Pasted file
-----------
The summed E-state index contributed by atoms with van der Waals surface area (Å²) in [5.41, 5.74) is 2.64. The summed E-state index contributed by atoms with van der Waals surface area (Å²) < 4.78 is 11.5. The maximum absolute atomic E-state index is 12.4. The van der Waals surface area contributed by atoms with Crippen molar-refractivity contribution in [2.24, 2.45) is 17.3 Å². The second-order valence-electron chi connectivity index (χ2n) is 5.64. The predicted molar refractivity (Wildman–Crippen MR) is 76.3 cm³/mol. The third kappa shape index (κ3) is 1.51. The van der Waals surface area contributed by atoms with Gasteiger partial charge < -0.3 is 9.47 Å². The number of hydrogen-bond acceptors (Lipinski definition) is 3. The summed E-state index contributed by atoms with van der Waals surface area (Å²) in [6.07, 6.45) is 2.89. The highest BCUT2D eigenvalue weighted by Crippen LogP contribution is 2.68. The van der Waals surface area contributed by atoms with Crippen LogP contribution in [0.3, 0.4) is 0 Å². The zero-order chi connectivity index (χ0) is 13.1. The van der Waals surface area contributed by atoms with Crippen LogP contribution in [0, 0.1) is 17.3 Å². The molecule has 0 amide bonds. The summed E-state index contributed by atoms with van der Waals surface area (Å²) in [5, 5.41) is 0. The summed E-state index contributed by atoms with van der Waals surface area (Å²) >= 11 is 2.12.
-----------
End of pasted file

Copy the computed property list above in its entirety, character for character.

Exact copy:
The summed E-state index contributed by atoms with van der Waals surface area (Å²) in [5.41, 5.74) is 2.64. The summed E-state index contributed by atoms with van der Waals surface area (Å²) < 4.78 is 11.5. The maximum absolute atomic E-state index is 12.4. The van der Waals surface area contributed by atoms with Crippen molar-refractivity contribution in [2.24, 2.45) is 17.3 Å². The second-order valence-electron chi connectivity index (χ2n) is 5.64. The predicted molar refractivity (Wildman–Crippen MR) is 76.3 cm³/mol. The third kappa shape index (κ3) is 1.51. The van der Waals surface area contributed by atoms with Gasteiger partial charge < -0.3 is 9.47 Å². The number of hydrogen-bond acceptors (Lipinski definition) is 3. The summed E-state index contributed by atoms with van der Waals surface area (Å²) in [6.07, 6.45) is 2.89. The highest BCUT2D eigenvalue weighted by Crippen LogP contribution is 2.68. The van der Waals surface area contributed by atoms with Crippen LogP contribution in [0.3, 0.4) is 0 Å². The zero-order chi connectivity index (χ0) is 13.1. The van der Waals surface area contributed by atoms with Crippen LogP contribution in [0, 0.1) is 17.3 Å². The molecule has 0 amide bonds. The summed E-state index contributed by atoms with van der Waals surface area (Å²) in [5, 5.41) is 0. The summed E-state index contributed by atoms with van der Waals surface area (Å²) >= 11 is 2.12.